The ink is barely dry on the annual Mile High Sports Magazine “Awards” issue, in which 2017 Monster Energy NASCAR Cup Series Champion Martin Truex Jr. earned our Sportsperson of the Year. Yet already someone is staking a convincing claim to this year’s award.

Mikaela Shiffrin, the 22-year-old Vail native, is off to a perfect start through four FIS World Cup events since the calendar flipped to 2018 and is gaining speed as the Winter Olympics in PyeongChang, South Korea are now just one month away.

Heading into the 2018 Winter Games, there’s Shiffrin — pause for effect — and everyone else.

Shiffrin currently holds a 721-point margin over second place, Switzerland’s Wendy Holdener, in the ladies overall FIS World Cup standings. For reference, Holdener’s lead over Solvakia’s Petra Vlhova in third place is just six points.

Last year Shiffrin won the overall, her first, with a total of 1,643 points. She already has 1,281 this year with more than two months remaining in this year’s competition.

She’s not just running away with the overall competition. She’s wining big in individual races, too. Here’s a look at Shiffrin’s finishes so far in 2018…

  • 1st Place – Parallel (Head-to-Head) Slalom – Oslo, Norway – Jan. 1, 2018
  • 1st Place – Slalom – Zagreb, Croatia – Jan. 3 2018 (1.59 seconds margin of victory)
  • 1st Place – Giant Slalom – Kranjska Gora, Slovenia – Jan. 6, 2018 (0.31 seconds MOV)
  • 1st Place – Giant Slalom – Kranjska Gora – Jan. 7, 2018 – Slalom (1.64 seconds MOV)

Those are obscene margins of victory in a sport where tenths of seconds, not full seconds, are often the difference in winning and losing.

Shiffrin’s December was nearly as impressive as her January. She opened the month finishing third in the downhill at Lake Lousie in just her third-ever World Cup start in that event. The very next day she picked up a first-place finish in the downhill. Shiffrin added a fifth and 20th place finish in two Super G races (St. Moritz and Val d`Isere), her weakest discipline, before reestablishing her dominance in the slalom events over the final four races of the year. She won the slalom and parallel slalom in Courchevel, France and the slalom in Lienz, Austria; she was on the podium at Lienz with a third-place giant slalom.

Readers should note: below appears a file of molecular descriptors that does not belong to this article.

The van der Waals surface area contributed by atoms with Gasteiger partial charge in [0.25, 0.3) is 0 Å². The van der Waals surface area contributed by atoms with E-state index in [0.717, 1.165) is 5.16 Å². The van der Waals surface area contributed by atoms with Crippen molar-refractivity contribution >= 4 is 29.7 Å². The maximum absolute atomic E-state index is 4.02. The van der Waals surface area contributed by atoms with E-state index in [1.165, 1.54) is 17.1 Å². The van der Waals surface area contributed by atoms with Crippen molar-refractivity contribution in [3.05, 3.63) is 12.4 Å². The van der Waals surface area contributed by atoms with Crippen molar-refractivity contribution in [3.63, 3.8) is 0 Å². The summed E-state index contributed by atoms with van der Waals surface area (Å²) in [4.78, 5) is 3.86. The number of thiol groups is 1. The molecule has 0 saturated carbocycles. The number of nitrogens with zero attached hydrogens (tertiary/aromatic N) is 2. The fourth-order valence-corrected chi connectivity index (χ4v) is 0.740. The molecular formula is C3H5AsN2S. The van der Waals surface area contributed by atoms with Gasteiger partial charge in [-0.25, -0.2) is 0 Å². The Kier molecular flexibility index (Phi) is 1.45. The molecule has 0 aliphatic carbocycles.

With nine event victories so far in the 2017-18 season, Shiffrin has already surpassed the total number of victories Truex compiled (eight) over a 10-month NASCAR season that saw him crowned champion and earn our top honor. Shiffrin can reach double-digit wins in 2018 on Jan. 9 with a slalom victory in Flachau, Austria.

She could realistically add another four victories in her primary events (slalom, giant slalom, parallel slalom) and another in alpine combined before the calendar flips to February. There are six downhill and Super G events in January, as well, to pad her overall points lead.

This level of success is nothing new for Shiffrin, who was the youngest American to win a national alpine crown at age 16 — the same age she won her first World Cup race. She made more “youngest” history at the age of 18 in Sochi, Russia, becoming the youngest Olympic slalom champion ever.